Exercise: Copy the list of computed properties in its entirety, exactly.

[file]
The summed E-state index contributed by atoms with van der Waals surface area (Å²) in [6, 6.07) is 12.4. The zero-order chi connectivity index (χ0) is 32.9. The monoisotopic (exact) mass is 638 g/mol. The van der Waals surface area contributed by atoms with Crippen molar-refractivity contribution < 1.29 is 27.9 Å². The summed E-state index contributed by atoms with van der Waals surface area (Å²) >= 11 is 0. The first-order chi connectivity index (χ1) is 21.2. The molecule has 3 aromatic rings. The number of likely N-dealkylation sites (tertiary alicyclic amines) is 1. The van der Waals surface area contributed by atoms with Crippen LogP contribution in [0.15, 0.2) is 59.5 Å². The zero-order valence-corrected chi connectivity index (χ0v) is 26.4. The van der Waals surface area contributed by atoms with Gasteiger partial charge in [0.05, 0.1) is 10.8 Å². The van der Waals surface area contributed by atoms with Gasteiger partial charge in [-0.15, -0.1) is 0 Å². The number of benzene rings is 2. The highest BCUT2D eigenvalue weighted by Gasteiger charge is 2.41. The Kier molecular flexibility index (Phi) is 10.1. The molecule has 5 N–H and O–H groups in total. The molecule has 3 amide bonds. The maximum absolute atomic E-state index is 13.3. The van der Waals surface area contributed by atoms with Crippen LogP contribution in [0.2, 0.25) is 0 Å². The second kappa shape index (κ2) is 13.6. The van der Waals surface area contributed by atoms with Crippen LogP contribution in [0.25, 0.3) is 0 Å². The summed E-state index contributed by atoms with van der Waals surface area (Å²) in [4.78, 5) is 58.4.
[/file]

The summed E-state index contributed by atoms with van der Waals surface area (Å²) in [6, 6.07) is 12.4. The zero-order chi connectivity index (χ0) is 32.9. The monoisotopic (exact) mass is 638 g/mol. The van der Waals surface area contributed by atoms with Crippen molar-refractivity contribution < 1.29 is 27.9 Å². The summed E-state index contributed by atoms with van der Waals surface area (Å²) >= 11 is 0. The first-order chi connectivity index (χ1) is 21.2. The molecule has 3 aromatic rings. The number of likely N-dealkylation sites (tertiary alicyclic amines) is 1. The van der Waals surface area contributed by atoms with Crippen LogP contribution in [0.15, 0.2) is 59.5 Å². The zero-order valence-corrected chi connectivity index (χ0v) is 26.4. The van der Waals surface area contributed by atoms with Gasteiger partial charge in [0.05, 0.1) is 10.8 Å². The van der Waals surface area contributed by atoms with Gasteiger partial charge in [-0.15, -0.1) is 0 Å². The number of benzene rings is 2. The highest BCUT2D eigenvalue weighted by Gasteiger charge is 2.41. The Kier molecular flexibility index (Phi) is 10.1. The molecule has 5 N–H and O–H groups in total. The molecule has 3 amide bonds. The maximum absolute atomic E-state index is 13.3. The van der Waals surface area contributed by atoms with Crippen LogP contribution in [0.2, 0.25) is 0 Å². The second kappa shape index (κ2) is 13.6. The van der Waals surface area contributed by atoms with Crippen LogP contribution in [0.25, 0.3) is 0 Å². The summed E-state index contributed by atoms with van der Waals surface area (Å²) in [4.78, 5) is 58.4.